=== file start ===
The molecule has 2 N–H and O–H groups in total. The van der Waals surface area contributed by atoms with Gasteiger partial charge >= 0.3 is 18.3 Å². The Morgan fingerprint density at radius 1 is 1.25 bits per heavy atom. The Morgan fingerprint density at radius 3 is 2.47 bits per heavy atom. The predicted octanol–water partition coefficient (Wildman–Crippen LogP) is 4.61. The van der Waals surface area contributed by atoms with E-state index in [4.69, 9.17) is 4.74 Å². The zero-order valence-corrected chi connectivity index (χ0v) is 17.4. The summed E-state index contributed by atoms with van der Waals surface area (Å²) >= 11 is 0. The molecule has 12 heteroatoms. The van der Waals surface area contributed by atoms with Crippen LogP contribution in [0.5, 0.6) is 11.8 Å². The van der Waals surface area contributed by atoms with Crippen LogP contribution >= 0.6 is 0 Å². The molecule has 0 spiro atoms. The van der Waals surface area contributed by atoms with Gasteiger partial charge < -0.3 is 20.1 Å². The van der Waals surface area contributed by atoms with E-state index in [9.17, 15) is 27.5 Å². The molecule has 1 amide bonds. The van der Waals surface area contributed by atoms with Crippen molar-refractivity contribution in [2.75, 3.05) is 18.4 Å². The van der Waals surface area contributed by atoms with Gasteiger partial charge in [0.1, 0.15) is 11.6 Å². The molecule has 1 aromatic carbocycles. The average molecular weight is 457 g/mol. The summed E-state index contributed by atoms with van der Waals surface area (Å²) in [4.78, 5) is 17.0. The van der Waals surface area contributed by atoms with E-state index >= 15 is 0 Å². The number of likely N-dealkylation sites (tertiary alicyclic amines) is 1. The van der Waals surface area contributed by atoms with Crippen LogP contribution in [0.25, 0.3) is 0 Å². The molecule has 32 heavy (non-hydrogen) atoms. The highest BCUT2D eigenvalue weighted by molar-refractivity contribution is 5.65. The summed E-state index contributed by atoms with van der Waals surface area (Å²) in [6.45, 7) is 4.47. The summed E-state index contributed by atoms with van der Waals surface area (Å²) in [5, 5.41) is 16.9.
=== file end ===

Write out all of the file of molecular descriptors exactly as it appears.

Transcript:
The molecule has 2 N–H and O–H groups in total. The van der Waals surface area contributed by atoms with Gasteiger partial charge >= 0.3 is 18.3 Å². The Morgan fingerprint density at radius 1 is 1.25 bits per heavy atom. The Morgan fingerprint density at radius 3 is 2.47 bits per heavy atom. The predicted octanol–water partition coefficient (Wildman–Crippen LogP) is 4.61. The van der Waals surface area contributed by atoms with E-state index in [4.69, 9.17) is 4.74 Å². The zero-order valence-corrected chi connectivity index (χ0v) is 17.4. The summed E-state index contributed by atoms with van der Waals surface area (Å²) >= 11 is 0. The molecule has 12 heteroatoms. The van der Waals surface area contributed by atoms with Crippen LogP contribution in [0.5, 0.6) is 11.8 Å². The van der Waals surface area contributed by atoms with Crippen LogP contribution >= 0.6 is 0 Å². The molecule has 0 spiro atoms. The van der Waals surface area contributed by atoms with Gasteiger partial charge < -0.3 is 20.1 Å². The van der Waals surface area contributed by atoms with E-state index in [9.17, 15) is 27.5 Å². The molecule has 1 amide bonds. The van der Waals surface area contributed by atoms with Crippen molar-refractivity contribution in [2.75, 3.05) is 18.4 Å². The van der Waals surface area contributed by atoms with Gasteiger partial charge in [0.1, 0.15) is 11.6 Å². The molecule has 1 aromatic carbocycles. The average molecular weight is 457 g/mol. The summed E-state index contributed by atoms with van der Waals surface area (Å²) in [4.78, 5) is 17.0. The van der Waals surface area contributed by atoms with E-state index >= 15 is 0 Å². The number of likely N-dealkylation sites (tertiary alicyclic amines) is 1. The van der Waals surface area contributed by atoms with Crippen LogP contribution in [0.25, 0.3) is 0 Å². The molecule has 32 heavy (non-hydrogen) atoms. The highest BCUT2D eigenvalue weighted by molar-refractivity contribution is 5.65. The summed E-state index contributed by atoms with van der Waals surface area (Å²) in [6.45, 7) is 4.47. The summed E-state index contributed by atoms with van der Waals surface area (Å²) in [5, 5.41) is 16.9.